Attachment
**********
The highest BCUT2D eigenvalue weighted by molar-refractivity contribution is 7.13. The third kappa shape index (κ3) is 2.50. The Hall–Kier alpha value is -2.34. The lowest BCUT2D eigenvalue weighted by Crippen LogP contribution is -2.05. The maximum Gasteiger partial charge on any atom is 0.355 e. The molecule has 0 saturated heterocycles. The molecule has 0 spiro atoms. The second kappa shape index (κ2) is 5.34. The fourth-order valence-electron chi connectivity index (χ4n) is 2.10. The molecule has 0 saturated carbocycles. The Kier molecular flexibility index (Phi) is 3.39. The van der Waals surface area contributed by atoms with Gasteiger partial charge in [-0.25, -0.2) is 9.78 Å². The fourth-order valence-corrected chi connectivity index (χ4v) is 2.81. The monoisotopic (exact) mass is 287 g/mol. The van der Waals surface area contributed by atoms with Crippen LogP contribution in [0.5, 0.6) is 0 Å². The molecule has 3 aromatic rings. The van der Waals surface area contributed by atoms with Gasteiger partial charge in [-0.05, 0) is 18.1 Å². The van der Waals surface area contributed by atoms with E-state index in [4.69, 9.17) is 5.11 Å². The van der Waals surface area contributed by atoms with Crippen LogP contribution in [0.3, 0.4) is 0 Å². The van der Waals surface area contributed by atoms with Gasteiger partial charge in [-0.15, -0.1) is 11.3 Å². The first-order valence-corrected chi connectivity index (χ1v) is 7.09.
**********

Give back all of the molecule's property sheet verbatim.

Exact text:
The highest BCUT2D eigenvalue weighted by molar-refractivity contribution is 7.13. The third kappa shape index (κ3) is 2.50. The Hall–Kier alpha value is -2.34. The lowest BCUT2D eigenvalue weighted by Crippen LogP contribution is -2.05. The maximum Gasteiger partial charge on any atom is 0.355 e. The molecule has 0 saturated heterocycles. The molecule has 0 spiro atoms. The second kappa shape index (κ2) is 5.34. The fourth-order valence-electron chi connectivity index (χ4n) is 2.10. The molecule has 0 saturated carbocycles. The Kier molecular flexibility index (Phi) is 3.39. The van der Waals surface area contributed by atoms with Gasteiger partial charge in [-0.25, -0.2) is 9.78 Å². The fourth-order valence-corrected chi connectivity index (χ4v) is 2.81. The monoisotopic (exact) mass is 287 g/mol. The van der Waals surface area contributed by atoms with Crippen LogP contribution in [0.5, 0.6) is 0 Å². The molecule has 3 aromatic rings. The van der Waals surface area contributed by atoms with Gasteiger partial charge in [-0.05, 0) is 18.1 Å². The van der Waals surface area contributed by atoms with E-state index in [4.69, 9.17) is 5.11 Å². The van der Waals surface area contributed by atoms with Crippen LogP contribution in [0.3, 0.4) is 0 Å². The van der Waals surface area contributed by atoms with Gasteiger partial charge in [-0.15, -0.1) is 11.3 Å². The first-order valence-corrected chi connectivity index (χ1v) is 7.09.